This is just the first post in what will be torrent of new algorithms I’ve developed for dealing efficiently with datasets comprised of large numbers of observations.
This set of algorithms implements the dictionary of states referenced in my original article on the topic (the latest article on the topic is here, which links back to the original), allowing for radically efficient comparison between very complex observations, in this case reducing a set of observations to a single dictionary of states.
The net effect of this particular set of algorithms (attached below) is to achieve compression, taking a set of complex observations, that could each consist of thousands of Euclidean datapoints (or significantly more), and quickly eliminate duplicate states, reducing the dataset to a set of unique observations.
The example in the code below takes a sequence of observations intended to model a simple example in thermodynamics, of an expanding gas, which is plotted below.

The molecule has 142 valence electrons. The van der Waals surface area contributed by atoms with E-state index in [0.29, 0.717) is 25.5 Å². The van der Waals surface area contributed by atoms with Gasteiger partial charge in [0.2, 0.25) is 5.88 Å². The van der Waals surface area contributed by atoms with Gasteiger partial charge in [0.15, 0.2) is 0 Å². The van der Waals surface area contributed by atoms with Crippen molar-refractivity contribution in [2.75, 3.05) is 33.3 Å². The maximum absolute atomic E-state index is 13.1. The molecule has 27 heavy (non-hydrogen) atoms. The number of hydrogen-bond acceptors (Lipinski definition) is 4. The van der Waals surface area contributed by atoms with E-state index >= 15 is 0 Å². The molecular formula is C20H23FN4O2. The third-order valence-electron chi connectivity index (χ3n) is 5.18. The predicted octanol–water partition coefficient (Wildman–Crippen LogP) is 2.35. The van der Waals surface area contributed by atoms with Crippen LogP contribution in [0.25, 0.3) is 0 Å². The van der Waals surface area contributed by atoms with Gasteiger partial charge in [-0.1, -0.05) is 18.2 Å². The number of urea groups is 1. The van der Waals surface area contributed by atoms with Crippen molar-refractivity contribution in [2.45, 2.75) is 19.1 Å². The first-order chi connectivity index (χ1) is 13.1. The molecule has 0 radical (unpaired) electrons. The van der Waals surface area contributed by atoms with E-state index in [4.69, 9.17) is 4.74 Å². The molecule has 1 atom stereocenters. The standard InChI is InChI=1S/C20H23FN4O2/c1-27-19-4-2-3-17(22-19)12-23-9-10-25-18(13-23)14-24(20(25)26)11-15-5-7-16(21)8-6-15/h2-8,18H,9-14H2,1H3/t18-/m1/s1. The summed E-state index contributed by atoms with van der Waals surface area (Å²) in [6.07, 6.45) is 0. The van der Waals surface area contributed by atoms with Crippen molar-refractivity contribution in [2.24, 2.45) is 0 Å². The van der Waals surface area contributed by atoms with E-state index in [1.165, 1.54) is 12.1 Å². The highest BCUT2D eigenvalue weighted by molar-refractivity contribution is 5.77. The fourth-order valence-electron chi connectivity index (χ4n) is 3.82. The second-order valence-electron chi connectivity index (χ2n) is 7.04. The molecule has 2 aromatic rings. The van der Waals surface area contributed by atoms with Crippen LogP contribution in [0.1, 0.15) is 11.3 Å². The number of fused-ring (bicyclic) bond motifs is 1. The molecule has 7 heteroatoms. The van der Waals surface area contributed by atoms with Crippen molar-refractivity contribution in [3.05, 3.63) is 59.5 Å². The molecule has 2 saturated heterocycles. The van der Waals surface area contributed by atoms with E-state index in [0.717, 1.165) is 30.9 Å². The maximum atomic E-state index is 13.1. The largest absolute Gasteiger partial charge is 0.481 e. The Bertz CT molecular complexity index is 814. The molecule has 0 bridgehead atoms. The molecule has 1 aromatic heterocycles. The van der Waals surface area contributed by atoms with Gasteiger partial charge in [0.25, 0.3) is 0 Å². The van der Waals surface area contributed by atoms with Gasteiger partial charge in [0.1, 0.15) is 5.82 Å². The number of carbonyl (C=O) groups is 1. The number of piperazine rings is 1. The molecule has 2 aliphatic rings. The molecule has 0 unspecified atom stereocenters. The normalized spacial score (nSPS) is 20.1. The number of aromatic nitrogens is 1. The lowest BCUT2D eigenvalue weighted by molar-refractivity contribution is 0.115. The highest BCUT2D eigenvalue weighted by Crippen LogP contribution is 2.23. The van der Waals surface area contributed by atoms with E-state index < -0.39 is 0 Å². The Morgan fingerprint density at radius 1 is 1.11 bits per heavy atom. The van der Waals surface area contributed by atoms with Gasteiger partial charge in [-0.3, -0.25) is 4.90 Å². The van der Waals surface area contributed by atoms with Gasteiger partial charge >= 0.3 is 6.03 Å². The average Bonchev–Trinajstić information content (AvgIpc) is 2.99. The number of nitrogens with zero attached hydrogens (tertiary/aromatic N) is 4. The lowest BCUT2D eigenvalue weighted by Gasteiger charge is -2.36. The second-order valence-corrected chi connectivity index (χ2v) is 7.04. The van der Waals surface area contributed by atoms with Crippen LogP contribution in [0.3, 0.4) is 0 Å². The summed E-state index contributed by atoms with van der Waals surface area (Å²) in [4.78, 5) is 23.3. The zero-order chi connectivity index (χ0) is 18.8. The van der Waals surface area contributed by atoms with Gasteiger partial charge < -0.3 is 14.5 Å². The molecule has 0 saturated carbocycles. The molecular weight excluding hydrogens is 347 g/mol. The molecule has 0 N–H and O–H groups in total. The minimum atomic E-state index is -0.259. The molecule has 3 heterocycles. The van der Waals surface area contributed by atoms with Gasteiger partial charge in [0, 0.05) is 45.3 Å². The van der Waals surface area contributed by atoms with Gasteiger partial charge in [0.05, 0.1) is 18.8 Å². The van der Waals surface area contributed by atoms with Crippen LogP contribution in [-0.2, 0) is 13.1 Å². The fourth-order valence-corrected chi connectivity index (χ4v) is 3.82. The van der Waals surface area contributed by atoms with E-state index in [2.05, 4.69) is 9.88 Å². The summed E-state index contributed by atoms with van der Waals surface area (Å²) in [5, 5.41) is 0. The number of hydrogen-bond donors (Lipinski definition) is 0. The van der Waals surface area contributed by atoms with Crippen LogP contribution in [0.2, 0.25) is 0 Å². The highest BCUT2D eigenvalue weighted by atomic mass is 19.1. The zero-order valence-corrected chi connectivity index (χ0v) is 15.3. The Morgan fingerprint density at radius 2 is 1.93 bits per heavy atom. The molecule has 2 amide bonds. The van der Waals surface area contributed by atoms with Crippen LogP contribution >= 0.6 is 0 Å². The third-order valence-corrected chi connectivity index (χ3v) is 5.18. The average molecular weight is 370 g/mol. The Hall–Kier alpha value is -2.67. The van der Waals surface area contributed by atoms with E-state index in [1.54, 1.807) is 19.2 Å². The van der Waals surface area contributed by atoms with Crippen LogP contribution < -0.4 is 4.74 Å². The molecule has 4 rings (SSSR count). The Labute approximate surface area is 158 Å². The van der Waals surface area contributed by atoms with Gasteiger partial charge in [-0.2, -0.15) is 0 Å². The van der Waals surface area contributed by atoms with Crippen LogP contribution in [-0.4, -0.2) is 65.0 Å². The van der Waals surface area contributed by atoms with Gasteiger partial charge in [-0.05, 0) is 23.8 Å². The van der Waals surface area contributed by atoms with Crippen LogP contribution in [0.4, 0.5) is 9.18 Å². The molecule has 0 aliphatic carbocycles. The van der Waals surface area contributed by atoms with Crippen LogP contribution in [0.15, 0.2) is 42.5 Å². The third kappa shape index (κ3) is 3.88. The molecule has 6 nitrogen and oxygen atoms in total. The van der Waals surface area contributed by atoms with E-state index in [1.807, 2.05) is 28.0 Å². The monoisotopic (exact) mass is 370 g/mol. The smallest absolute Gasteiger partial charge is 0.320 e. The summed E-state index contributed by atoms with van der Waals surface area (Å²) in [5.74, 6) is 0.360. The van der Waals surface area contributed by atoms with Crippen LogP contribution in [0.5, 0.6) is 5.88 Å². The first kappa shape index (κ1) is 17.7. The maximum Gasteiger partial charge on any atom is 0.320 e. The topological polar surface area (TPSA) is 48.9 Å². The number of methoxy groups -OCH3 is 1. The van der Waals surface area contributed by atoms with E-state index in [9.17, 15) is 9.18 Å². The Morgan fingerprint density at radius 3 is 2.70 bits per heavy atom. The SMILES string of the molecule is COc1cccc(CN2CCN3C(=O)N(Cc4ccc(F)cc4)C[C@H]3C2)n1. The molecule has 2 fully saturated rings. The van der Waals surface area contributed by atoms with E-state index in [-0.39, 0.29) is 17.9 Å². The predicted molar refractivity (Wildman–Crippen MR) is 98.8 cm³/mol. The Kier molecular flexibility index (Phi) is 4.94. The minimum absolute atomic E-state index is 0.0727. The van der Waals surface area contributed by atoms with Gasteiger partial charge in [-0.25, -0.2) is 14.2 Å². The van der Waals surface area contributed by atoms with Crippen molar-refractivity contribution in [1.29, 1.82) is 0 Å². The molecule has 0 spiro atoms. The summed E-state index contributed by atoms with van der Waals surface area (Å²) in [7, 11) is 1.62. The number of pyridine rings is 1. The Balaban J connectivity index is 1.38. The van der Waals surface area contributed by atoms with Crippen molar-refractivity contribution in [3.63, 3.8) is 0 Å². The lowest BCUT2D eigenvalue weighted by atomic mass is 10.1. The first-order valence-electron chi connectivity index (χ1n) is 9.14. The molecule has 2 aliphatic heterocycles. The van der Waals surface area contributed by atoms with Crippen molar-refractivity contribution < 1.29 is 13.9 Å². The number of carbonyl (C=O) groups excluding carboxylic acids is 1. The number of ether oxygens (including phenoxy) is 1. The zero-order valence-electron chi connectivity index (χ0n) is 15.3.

Each state of the gas consists of 10,000 points in Euclidean space, and there are 10 observations per sequence, with 10 sequences, for a total of 1,000,000 vectors.
Compression is in this case achieved in about 8 seconds, on an iMac.
This could be useful on its own, but I will follow up with another set of algorithms sometime this week that allow this initial step to facilitate fast prediction over these types of datasets, that consist of massive numbers of observations, even on consumer devices, which would otherwise be intractable, and then follow up with a comprehensive approach to natural language processing using these same algorithms.
The code necessary for this example is available here:
All additional code can be found on my Researchgate page, under “Project Log”.